When a person has a "life estate" in a piece of property (most commonly, a house and the contents within it), he/she enjoys almost the same rights in that property as would an "absolute" owner - but only for his/her life.
The idea of a life estate is best illustrated with a typical example, the "subsequent marriage" situation:
Assume that a widow who owns a home wishes to remarry later in life. It is decided that her new husband will sell his own house, and the couple will live in the wife's home.
The new bride wants to ensure that her children, not the new husband or his family, ultimately inherit her property. BUT she also wants to be sure that her husband will still have a place to live, if she dies before he does. So the newlyweds agree that the husband will have a life estate in the house. He can live there until he dies, then the property goes to the woman's children (or to whomever she specifies).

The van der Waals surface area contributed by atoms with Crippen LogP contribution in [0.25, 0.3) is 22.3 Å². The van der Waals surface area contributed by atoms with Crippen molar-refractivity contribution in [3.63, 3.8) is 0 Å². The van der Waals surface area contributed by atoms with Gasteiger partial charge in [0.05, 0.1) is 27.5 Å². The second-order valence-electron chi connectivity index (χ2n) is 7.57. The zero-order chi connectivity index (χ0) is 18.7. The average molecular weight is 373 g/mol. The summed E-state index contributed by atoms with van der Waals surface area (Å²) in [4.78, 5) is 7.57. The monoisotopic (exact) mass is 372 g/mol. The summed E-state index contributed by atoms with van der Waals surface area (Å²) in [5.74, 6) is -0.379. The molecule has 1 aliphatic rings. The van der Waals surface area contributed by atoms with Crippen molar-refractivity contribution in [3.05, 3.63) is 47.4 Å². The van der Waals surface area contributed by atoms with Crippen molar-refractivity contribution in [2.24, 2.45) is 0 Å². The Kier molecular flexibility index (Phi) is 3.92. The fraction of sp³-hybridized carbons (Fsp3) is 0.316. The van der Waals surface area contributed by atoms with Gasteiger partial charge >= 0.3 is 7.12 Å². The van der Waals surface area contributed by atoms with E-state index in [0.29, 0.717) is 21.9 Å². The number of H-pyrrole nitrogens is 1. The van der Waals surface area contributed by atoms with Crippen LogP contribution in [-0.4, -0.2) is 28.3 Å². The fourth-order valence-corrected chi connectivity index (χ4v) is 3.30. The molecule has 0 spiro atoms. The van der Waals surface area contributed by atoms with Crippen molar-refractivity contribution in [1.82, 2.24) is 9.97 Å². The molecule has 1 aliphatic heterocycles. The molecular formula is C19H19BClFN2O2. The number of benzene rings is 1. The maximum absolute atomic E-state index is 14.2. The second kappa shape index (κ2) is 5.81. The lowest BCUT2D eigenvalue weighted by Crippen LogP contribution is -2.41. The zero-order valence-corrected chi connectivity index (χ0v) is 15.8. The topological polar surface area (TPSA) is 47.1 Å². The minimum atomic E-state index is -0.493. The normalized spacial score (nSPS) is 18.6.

As a "life tenant," the husband could do pretty much as he pleased with the house, but would be responsible for maintaining the property in good condition. Of course, he could not sell it.
A life estate can be created in a property deed, a will, a trust, or a pre-nuptial agreement. The best choice depends on the individual situation. But the devil is in the details, and this general explanation leaves many unanswered questions.
So if you have a life estate and want to know your rights, or - especially - if you want to give somebody a life estate in property you own, please see an
There is obviously a lot at stake in seeing that this arrangement works as planned, and it is very easy to foul things up badly trying to "do-it-yourself."